Is Mandatory Partner Retirement Legal?
By Marc Rosenberg, CPA
Laws seem to be moving towards making mandatory retirement illegal due to age discrimination. Can CPA firms still safely provide for mandatory retirement in their partner agreements?
Let’s be clear what mandatory retirement means in practice.
The extreme definition, used almost exclusively at giant firms, is that partners must retire cold-turkey, or close to it, upon reaching a mandatory retirement age.
For 95% of all firms below $15M, mandatory retirement is not necessarily the age that a partner must stop working. Instead, the mandatory retirement age is the point where partners receive permission from the remaining partners to continue working, usually giving up their equity and frequently moving to part-time status. In my experience, in excess of 90% of partners at local firms opt to continue working past mandatory retirement age, which is almost always 65-66.
How many CPA firms have mandatory retirement provisions?
Per the 2016 Rosenberg Survey:
- 88% of firms over $20M have mandatory retirement policies
- 72% for firms $10-20M
- 60% for firms $2-10M
Federal law protects those over 40 from age discrimination. A recent Supreme Court case ruled that if partners assert control over their activities, and function like business owners (i.e., as employers), then they are exempt from age discrimination.
For CPA and law firms:
- Many partners in huge firms function in substance, not form, more like an employee than a partner. These firms are at risk of age discrimination.
- But in typical local firms, partners DO function in substance more as a partner than an employee.
The EEOC’s interpretation is that there is no specific exemption from the age discrimination law just because one is a partner. Instead, the exemption is given to the extent that six factors are considered as evidence of partners’ ability to assert control over their role in the firm and their work, as cited in the Supreme Court’s Clackamas decision of 2003.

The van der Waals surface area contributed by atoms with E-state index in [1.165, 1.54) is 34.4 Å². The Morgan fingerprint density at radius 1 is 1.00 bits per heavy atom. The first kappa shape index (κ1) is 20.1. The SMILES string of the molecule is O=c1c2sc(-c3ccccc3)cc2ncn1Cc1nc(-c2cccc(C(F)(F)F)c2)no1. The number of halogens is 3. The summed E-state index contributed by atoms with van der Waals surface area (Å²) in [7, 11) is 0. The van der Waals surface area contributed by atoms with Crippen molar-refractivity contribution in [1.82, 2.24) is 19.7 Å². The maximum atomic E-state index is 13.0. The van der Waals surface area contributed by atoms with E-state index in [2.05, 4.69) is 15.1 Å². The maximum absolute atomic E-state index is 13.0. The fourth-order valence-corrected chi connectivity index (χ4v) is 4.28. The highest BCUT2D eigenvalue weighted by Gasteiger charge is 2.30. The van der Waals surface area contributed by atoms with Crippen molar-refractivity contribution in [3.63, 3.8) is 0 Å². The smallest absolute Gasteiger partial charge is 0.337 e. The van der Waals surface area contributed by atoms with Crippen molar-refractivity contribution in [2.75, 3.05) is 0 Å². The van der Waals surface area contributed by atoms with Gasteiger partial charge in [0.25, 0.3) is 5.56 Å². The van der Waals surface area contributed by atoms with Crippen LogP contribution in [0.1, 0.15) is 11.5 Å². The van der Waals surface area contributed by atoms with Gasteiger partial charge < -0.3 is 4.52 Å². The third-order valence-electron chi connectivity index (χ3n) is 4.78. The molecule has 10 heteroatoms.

The case indicates that the 6 factors below generally will evidence that a partners is an employer, not an employee. The Court did NOT state that all 6 must be present, instead stating that no one factor will be decisive.
- The firm cannot fire partners or set rules for their work.
- The partner’s work is NOT supervised by others.
- The partner does NOT report to someone higher.
- The partner can influence the firm, presumably by attending partner meetings and having a vote. Note: the presence of an Executive Committee making some or all firm decisions along with the MP will tend to favor partners being employees in this area.
- There are NO written agreements stating that the firm will treat the partner as an employee.
- The partner shares in profits, losses and liabilities.
Partners with the vast majority all non-national firms will pass this test. It is highly probable that most non-equity partners cannot pass the above test.
The EEOC in recent years has taken action against mega-CPA and law firms, including Winston & Strawn, Sidley & Austin, Deloitte and PwC. Sidley paid $27.5M to settle an EEOC suite brought on behalf of 32 ex-partners who fell under their mandatory retirement policy. Between settlements and appeals, it is difficult to tell if the EEOC will be successful in their efforts to abolish mandatory retirement, especially at large firms.
- There have been at least two cases involving small law firms (4 partners) where the firms’ mandatory retirement policy was upheld.
- There is a 2016 class-action lawsuit currently open against PwC by present or former partners of that firm who feel the firm’s mandatory retirement policy is illegal.
I have been advised by two attorneys who work extensively with CPA firms that, as a practical matter, typical local firms have little to worry about, mainly because their partners DO pass the Clackamas test. Also, it appears that the EEOC is only going after the mega-firms.
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